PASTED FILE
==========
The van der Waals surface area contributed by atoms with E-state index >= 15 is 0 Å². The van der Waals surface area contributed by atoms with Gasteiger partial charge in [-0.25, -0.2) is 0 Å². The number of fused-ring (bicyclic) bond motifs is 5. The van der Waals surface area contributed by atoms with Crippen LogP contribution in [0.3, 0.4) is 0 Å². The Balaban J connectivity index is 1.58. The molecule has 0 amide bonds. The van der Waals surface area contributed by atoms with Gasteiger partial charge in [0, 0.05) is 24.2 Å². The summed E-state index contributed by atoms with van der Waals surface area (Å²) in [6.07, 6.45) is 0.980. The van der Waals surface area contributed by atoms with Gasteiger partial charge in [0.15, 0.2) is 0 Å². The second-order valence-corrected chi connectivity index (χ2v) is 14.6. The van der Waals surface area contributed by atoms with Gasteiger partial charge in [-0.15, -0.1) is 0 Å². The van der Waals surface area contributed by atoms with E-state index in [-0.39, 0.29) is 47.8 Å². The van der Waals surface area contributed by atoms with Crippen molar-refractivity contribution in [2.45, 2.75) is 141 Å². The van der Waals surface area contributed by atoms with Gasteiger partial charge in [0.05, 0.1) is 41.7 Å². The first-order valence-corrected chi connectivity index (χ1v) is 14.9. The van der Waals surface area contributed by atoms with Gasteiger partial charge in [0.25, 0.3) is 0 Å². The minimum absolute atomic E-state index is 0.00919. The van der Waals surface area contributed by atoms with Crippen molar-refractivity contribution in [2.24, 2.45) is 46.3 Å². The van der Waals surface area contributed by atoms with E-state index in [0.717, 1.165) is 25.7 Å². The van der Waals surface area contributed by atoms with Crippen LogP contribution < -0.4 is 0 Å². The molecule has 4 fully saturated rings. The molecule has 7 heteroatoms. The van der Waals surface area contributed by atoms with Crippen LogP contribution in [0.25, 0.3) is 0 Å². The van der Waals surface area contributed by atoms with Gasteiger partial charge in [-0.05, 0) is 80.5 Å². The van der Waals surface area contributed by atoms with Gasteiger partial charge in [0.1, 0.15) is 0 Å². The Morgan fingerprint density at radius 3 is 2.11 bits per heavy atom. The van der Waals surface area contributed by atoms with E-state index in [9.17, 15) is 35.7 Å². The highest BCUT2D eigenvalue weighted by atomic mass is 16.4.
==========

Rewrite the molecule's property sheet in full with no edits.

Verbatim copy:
The van der Waals surface area contributed by atoms with E-state index >= 15 is 0 Å². The van der Waals surface area contributed by atoms with Gasteiger partial charge in [-0.25, -0.2) is 0 Å². The number of fused-ring (bicyclic) bond motifs is 5. The van der Waals surface area contributed by atoms with Crippen LogP contribution in [0.3, 0.4) is 0 Å². The Balaban J connectivity index is 1.58. The molecule has 0 amide bonds. The van der Waals surface area contributed by atoms with Gasteiger partial charge in [0, 0.05) is 24.2 Å². The summed E-state index contributed by atoms with van der Waals surface area (Å²) in [6.07, 6.45) is 0.980. The van der Waals surface area contributed by atoms with Gasteiger partial charge in [0.15, 0.2) is 0 Å². The second-order valence-corrected chi connectivity index (χ2v) is 14.6. The van der Waals surface area contributed by atoms with Gasteiger partial charge in [-0.15, -0.1) is 0 Å². The van der Waals surface area contributed by atoms with E-state index in [-0.39, 0.29) is 47.8 Å². The van der Waals surface area contributed by atoms with Crippen molar-refractivity contribution in [2.45, 2.75) is 141 Å². The van der Waals surface area contributed by atoms with Gasteiger partial charge in [0.05, 0.1) is 41.7 Å². The first-order valence-corrected chi connectivity index (χ1v) is 14.9. The van der Waals surface area contributed by atoms with Gasteiger partial charge in [0.25, 0.3) is 0 Å². The minimum absolute atomic E-state index is 0.00919. The van der Waals surface area contributed by atoms with Crippen molar-refractivity contribution in [2.24, 2.45) is 46.3 Å². The van der Waals surface area contributed by atoms with E-state index in [0.717, 1.165) is 25.7 Å². The van der Waals surface area contributed by atoms with Crippen LogP contribution < -0.4 is 0 Å². The molecule has 4 fully saturated rings. The molecule has 7 heteroatoms. The van der Waals surface area contributed by atoms with Crippen LogP contribution in [0.25, 0.3) is 0 Å². The van der Waals surface area contributed by atoms with Gasteiger partial charge in [-0.05, 0) is 80.5 Å². The van der Waals surface area contributed by atoms with Gasteiger partial charge in [0.1, 0.15) is 0 Å². The Morgan fingerprint density at radius 3 is 2.11 bits per heavy atom. The van der Waals surface area contributed by atoms with E-state index in [9.17, 15) is 35.7 Å². The highest BCUT2D eigenvalue weighted by atomic mass is 16.4.